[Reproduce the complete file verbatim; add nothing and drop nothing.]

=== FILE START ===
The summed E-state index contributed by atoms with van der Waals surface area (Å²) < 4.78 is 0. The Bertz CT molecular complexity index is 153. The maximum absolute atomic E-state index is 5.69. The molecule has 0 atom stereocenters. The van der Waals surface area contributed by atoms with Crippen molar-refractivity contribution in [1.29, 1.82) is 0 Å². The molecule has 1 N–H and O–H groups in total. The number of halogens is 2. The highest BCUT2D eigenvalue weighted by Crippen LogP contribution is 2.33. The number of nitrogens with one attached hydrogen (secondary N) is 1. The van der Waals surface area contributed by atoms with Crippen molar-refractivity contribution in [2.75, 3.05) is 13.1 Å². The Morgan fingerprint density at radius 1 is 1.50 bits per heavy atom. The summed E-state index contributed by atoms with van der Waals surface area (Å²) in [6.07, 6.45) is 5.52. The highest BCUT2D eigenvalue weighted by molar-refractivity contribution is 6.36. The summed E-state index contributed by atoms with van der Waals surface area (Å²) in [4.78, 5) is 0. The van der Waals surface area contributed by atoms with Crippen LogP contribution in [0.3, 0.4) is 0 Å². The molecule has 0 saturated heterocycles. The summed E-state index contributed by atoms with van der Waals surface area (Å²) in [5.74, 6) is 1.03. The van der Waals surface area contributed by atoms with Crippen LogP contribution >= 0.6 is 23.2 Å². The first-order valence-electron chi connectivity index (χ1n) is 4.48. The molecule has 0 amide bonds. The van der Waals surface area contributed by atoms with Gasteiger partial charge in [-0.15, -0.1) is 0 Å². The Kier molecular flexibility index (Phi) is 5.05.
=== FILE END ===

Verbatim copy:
The summed E-state index contributed by atoms with van der Waals surface area (Å²) < 4.78 is 0. The Bertz CT molecular complexity index is 153. The maximum absolute atomic E-state index is 5.69. The molecule has 0 atom stereocenters. The van der Waals surface area contributed by atoms with Crippen molar-refractivity contribution in [1.29, 1.82) is 0 Å². The molecule has 1 N–H and O–H groups in total. The number of halogens is 2. The highest BCUT2D eigenvalue weighted by Crippen LogP contribution is 2.33. The number of nitrogens with one attached hydrogen (secondary N) is 1. The van der Waals surface area contributed by atoms with Crippen molar-refractivity contribution in [2.75, 3.05) is 13.1 Å². The Morgan fingerprint density at radius 1 is 1.50 bits per heavy atom. The summed E-state index contributed by atoms with van der Waals surface area (Å²) in [6.07, 6.45) is 5.52. The highest BCUT2D eigenvalue weighted by molar-refractivity contribution is 6.36. The summed E-state index contributed by atoms with van der Waals surface area (Å²) in [4.78, 5) is 0. The van der Waals surface area contributed by atoms with Crippen LogP contribution in [0.3, 0.4) is 0 Å². The molecule has 0 saturated heterocycles. The summed E-state index contributed by atoms with van der Waals surface area (Å²) in [5.74, 6) is 1.03. The van der Waals surface area contributed by atoms with Crippen LogP contribution >= 0.6 is 23.2 Å². The first-order valence-electron chi connectivity index (χ1n) is 4.48. The molecule has 0 amide bonds. The van der Waals surface area contributed by atoms with Gasteiger partial charge in [-0.15, -0.1) is 0 Å². The Kier molecular flexibility index (Phi) is 5.05.